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It's interesting that studies have shown that those who have less generally tend to share more. That is probably because they have experience what it is to be without and can empathize better when they see someone in need. So the concept of paying it forward is easier to grasp. You have extra today, so you offer it to others in the hope that they will remember your help in your lean times tomorrow.

It also depends on how you were raised.

In today's society, our communities are broken. You have family, not just inside the home, but extended - nuclear, with aunts, uncles, grandparents, etc. - all lived close enough to help and support one another forming a kinship network. These days, out stories are all about how horrible and dysfunctional these units are. We seem encouraged not to form them, and hear endless stories about how hopeless even the marriage that cements the nuclear family unit is.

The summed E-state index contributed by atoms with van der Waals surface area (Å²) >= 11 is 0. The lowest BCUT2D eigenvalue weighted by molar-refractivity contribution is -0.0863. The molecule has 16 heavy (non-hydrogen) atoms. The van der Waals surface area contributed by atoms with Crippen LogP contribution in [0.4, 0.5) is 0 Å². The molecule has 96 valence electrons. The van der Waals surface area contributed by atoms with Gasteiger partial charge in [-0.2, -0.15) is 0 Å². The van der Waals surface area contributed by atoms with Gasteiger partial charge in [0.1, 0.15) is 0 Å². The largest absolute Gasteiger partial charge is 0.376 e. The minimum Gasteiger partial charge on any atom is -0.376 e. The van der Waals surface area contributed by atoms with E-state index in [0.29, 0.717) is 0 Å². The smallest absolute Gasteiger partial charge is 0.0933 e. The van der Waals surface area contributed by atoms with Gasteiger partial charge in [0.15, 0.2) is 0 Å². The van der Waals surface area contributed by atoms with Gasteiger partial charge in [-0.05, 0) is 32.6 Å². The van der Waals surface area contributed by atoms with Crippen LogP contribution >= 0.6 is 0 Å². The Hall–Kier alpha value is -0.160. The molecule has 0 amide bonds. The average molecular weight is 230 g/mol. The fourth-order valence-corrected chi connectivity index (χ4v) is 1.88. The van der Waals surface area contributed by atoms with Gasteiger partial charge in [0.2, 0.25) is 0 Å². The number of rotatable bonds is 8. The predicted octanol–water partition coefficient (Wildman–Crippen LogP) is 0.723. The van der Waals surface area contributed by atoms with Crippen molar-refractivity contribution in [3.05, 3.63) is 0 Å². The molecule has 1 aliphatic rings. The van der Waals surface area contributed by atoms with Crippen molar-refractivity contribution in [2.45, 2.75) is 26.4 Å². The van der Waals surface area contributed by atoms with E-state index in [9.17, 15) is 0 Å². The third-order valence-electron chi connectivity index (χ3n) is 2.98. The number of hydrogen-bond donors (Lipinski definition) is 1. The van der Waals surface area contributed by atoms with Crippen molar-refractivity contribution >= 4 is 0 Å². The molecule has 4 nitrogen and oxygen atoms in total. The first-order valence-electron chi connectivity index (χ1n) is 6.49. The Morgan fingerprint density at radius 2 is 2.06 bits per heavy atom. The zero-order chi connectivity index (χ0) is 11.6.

You had faith communities. You and your parents had friends in the church (or whatever faith community it was). You went to Sunday school with them. You formed a network with them and there was a support network available for your family there. Food, sometimes babysitting, clothing, shelter even for members on hard times. It was part of being in the community. And then there were the various community service projects the groups did for the larger community as a whole - storm and disaster relief, cleaning up parks and repainting, all sorts of things we now hire public employees for.

You also had your immediate neighborhood - All the women on the block knew each other. All the kids played together. Everyone kept an eye out for everyone else. You played outside from early morning until supper time. You helped each other out.